Batholomew Park Winery A rolling two-mile loop, crossing rambling creeks through hills deep in the woods, with a lot of wooden steps. Expansive views of Sonoma and the Golden Gate Bridge on a clear day await at the top; wine tasting and a choice of many picnic areas beckon below. (Sonoma)

Flat Hikes

Overlook Trail Easily accessible from downtown Sonoma to walkers of all abilities, this is a great stroll offering expansive views for not much effort. The trailhead is marked by a sign in a small parking lot (across from the cemetery) just past the Veterans Memorial Building on First Street. Besides views of the wine country, expect to see a beautiful variety of oaks and grass woodlands, pristinely preserved. (Sonoma)

Sonoma Valley Regional Park Choose the paved level trail rambling through oaks that are the homes of many acorn woodpeckers. Very (leashed) dog-friendly on trail; for unleashed fun, opt for the on-site large dog park. (Glen Ellen)

Riverfront Regional Park Among the vines off Eastside Road, enjoy this totally flat, wide two-mile loop path around a large reservoir. You’ll also find great picnic tables under huge redwoods, where it is cool even on the hottest summer day. (Healdsburg)

Four New Hot Spots

After exploring local hikes, experience the flavors from new culinary treasures of the region.

25º Brix Restaurant The recently unveiled restaurant has a farm-to-table focus, with new gardens and orchards planted on site to provide seasonal fruits, vegetables and wine for the restaurant’s daily-changing menu. Executive chef Carlos Cañada and executive pastry chef Andrea Mautner have created a menu inspired by the culinary traditions of the wine-growing regions in southern France and northern Italy. The name reflects the sugar level at which the grapes for Kelleher Family Vineyard’s Cabernet Sauvignon are harvested. The modern, urban farmhouse decor includes a 70-seat dining room, three private dining rooms and an outdoor patio. 7377 St. Helena Hwy, Napa, 707.944.2749, 25degreesbrix.com

Diavola Executive chef Dino Bugica and owner Doug Swett recently unveiled Diavola, sister restaurant to Geyserville’s Santi. The casual, family-style pizzeria and salumeria highlights local produce and small-production Italian wines. The 1,200-square-foot restaurant includes an Italian wood-burning oven, a small altar to San Lorenzo, the patron saint of cooks, and a rotating collection of artwork. A seasonal menu features items like octopus with celery hearts, pickled zucchini with mint from the cold deli, and whipped Bellwether Farms ricotta and thyme as a cheese selection as well as specialty pizzas. 21021 Geyserville Ave, Geyserville, 707.814.0111, diavolapizzeria.com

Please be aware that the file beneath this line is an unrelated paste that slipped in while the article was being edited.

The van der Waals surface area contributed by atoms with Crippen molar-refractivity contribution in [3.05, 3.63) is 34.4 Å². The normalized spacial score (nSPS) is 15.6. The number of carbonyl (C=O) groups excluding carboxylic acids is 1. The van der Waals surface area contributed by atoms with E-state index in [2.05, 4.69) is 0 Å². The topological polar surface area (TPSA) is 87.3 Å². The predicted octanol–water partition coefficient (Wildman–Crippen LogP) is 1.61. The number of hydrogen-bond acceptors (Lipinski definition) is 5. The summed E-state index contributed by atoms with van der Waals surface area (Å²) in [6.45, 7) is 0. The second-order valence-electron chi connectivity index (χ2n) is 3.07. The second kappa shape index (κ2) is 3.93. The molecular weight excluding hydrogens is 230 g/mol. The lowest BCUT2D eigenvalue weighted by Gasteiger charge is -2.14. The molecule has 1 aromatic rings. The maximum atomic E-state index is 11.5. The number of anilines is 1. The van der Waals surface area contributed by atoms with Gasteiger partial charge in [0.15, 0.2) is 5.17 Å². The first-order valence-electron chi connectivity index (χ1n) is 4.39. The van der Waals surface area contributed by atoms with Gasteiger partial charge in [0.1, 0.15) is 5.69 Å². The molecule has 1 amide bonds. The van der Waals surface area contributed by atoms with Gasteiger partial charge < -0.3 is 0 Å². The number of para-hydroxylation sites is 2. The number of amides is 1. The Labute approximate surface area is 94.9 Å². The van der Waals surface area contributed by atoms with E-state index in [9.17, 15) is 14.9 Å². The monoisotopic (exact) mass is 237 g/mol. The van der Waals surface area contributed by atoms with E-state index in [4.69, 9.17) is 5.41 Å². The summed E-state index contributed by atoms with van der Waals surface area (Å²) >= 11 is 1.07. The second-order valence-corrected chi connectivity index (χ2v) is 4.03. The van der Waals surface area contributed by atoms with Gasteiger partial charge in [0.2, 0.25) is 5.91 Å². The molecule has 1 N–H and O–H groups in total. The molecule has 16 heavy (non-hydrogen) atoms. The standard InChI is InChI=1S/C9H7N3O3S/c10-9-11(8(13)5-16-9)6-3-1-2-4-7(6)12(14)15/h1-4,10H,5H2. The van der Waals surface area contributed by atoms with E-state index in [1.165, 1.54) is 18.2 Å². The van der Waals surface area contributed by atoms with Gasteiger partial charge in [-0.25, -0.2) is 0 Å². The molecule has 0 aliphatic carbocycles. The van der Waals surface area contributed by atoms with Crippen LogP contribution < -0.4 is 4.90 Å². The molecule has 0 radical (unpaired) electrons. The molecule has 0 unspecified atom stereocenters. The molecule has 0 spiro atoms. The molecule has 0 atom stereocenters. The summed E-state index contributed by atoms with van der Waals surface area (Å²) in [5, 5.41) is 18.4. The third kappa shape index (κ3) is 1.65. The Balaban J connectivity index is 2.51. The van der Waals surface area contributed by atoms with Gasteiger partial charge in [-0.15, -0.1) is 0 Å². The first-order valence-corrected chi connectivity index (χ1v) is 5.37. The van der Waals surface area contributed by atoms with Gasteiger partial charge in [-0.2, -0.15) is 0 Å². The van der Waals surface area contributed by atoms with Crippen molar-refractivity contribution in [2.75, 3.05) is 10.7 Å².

Ubuntu Newly opened Ubuntu features daily harvested food with a focus on produce from its own biodynamic gardens. The majority of the menu’s 200 wines come from sustainably farmed grapes, and the restaurant’s interior reflects a sustainable touch, with reclaimed wood flooring and furnishings and recycled patio furniture from the ’40s. An upstairs yoga studio offers 53 different classes per week. 1140 Main St, Napa, 707.251.5656, ubuntunapa.com

La Toque at the Westin Verasa Chef Ken Frank has moved his award-winning restaurant La Toque from its Rutherford location to the newly opened Westin Verasa. Named one of the “Best Restaurants in America” by Wine Spectator magazine, La Toque has a seasonal menu and a patio for savoring Napa’s warm weather. 1314 McKinstry St, Napa, 707.257.1800,

Mimi Towle

Mimi Towle has been the editor of Marin Magazine for over a decade. She lived with her family in Sycamore Park and Strawberry and thoroughly enjoyed raising two daughters in the mayhem of Marin’s youth sports; soccer, swim, volleyball, ballet, hip hop, gymnastics and many many hours spent at Miwok Stables. Her community involvements include volunteering at her daughter’s schools, coaching soccer and volleyball (glorified snack mom), being on the board of both Richardson Bay Audubon Center. Currently residing on a floating home in Sausalito, she enjoys all water activity, including learning how to steer a 6-person canoe for the Tamalpais Outrigger Canoe Club. Born and raised in Hawaii, her fondness for the islands has on occasion made its way into the pages of the magazine.